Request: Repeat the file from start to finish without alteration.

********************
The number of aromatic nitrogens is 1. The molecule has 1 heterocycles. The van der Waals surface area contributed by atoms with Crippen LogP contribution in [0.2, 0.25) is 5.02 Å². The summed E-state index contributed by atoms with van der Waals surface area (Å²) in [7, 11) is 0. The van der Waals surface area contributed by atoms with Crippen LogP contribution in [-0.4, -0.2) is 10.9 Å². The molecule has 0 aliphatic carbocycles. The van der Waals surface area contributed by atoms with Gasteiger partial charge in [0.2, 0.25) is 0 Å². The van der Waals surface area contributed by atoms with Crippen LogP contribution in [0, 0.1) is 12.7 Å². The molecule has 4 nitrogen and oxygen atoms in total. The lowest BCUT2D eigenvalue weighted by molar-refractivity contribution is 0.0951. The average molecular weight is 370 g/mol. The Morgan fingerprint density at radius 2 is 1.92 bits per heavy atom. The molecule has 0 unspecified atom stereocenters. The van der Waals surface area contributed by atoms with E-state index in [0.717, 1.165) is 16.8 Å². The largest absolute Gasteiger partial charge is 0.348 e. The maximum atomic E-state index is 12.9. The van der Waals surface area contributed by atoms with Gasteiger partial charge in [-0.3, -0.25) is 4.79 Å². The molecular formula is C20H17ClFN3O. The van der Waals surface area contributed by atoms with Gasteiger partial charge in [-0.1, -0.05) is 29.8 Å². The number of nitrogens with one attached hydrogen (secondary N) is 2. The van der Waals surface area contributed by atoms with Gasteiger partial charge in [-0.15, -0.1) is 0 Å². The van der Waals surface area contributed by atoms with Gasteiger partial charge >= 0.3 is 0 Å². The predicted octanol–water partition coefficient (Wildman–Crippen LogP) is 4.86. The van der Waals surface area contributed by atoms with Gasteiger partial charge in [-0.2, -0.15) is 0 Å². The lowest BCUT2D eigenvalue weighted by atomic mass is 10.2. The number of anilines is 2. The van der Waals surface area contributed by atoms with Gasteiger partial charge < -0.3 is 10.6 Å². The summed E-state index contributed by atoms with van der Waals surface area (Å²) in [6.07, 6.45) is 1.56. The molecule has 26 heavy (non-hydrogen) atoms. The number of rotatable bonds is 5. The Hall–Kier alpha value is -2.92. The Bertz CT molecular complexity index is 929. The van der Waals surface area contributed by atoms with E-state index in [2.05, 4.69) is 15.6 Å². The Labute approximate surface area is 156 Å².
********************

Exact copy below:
The number of aromatic nitrogens is 1. The molecule has 1 heterocycles. The van der Waals surface area contributed by atoms with Crippen LogP contribution in [0.2, 0.25) is 5.02 Å². The summed E-state index contributed by atoms with van der Waals surface area (Å²) in [7, 11) is 0. The van der Waals surface area contributed by atoms with Crippen LogP contribution in [-0.4, -0.2) is 10.9 Å². The molecule has 0 aliphatic carbocycles. The van der Waals surface area contributed by atoms with Gasteiger partial charge in [0.2, 0.25) is 0 Å². The van der Waals surface area contributed by atoms with Crippen LogP contribution in [0, 0.1) is 12.7 Å². The molecule has 4 nitrogen and oxygen atoms in total. The lowest BCUT2D eigenvalue weighted by molar-refractivity contribution is 0.0951. The average molecular weight is 370 g/mol. The Morgan fingerprint density at radius 2 is 1.92 bits per heavy atom. The molecule has 0 unspecified atom stereocenters. The van der Waals surface area contributed by atoms with E-state index in [0.717, 1.165) is 16.8 Å². The largest absolute Gasteiger partial charge is 0.348 e. The maximum atomic E-state index is 12.9. The van der Waals surface area contributed by atoms with Gasteiger partial charge in [-0.3, -0.25) is 4.79 Å². The molecular formula is C20H17ClFN3O. The van der Waals surface area contributed by atoms with Gasteiger partial charge in [-0.1, -0.05) is 29.8 Å². The number of nitrogens with one attached hydrogen (secondary N) is 2. The van der Waals surface area contributed by atoms with Gasteiger partial charge in [-0.15, -0.1) is 0 Å². The van der Waals surface area contributed by atoms with Gasteiger partial charge >= 0.3 is 0 Å². The predicted octanol–water partition coefficient (Wildman–Crippen LogP) is 4.86. The van der Waals surface area contributed by atoms with Gasteiger partial charge in [-0.2, -0.15) is 0 Å². The lowest BCUT2D eigenvalue weighted by atomic mass is 10.2. The number of anilines is 2. The van der Waals surface area contributed by atoms with Gasteiger partial charge < -0.3 is 10.6 Å². The summed E-state index contributed by atoms with van der Waals surface area (Å²) in [6.07, 6.45) is 1.56. The molecule has 26 heavy (non-hydrogen) atoms. The number of rotatable bonds is 5. The Hall–Kier alpha value is -2.92. The Bertz CT molecular complexity index is 929. The van der Waals surface area contributed by atoms with E-state index in [2.05, 4.69) is 15.6 Å². The Labute approximate surface area is 156 Å².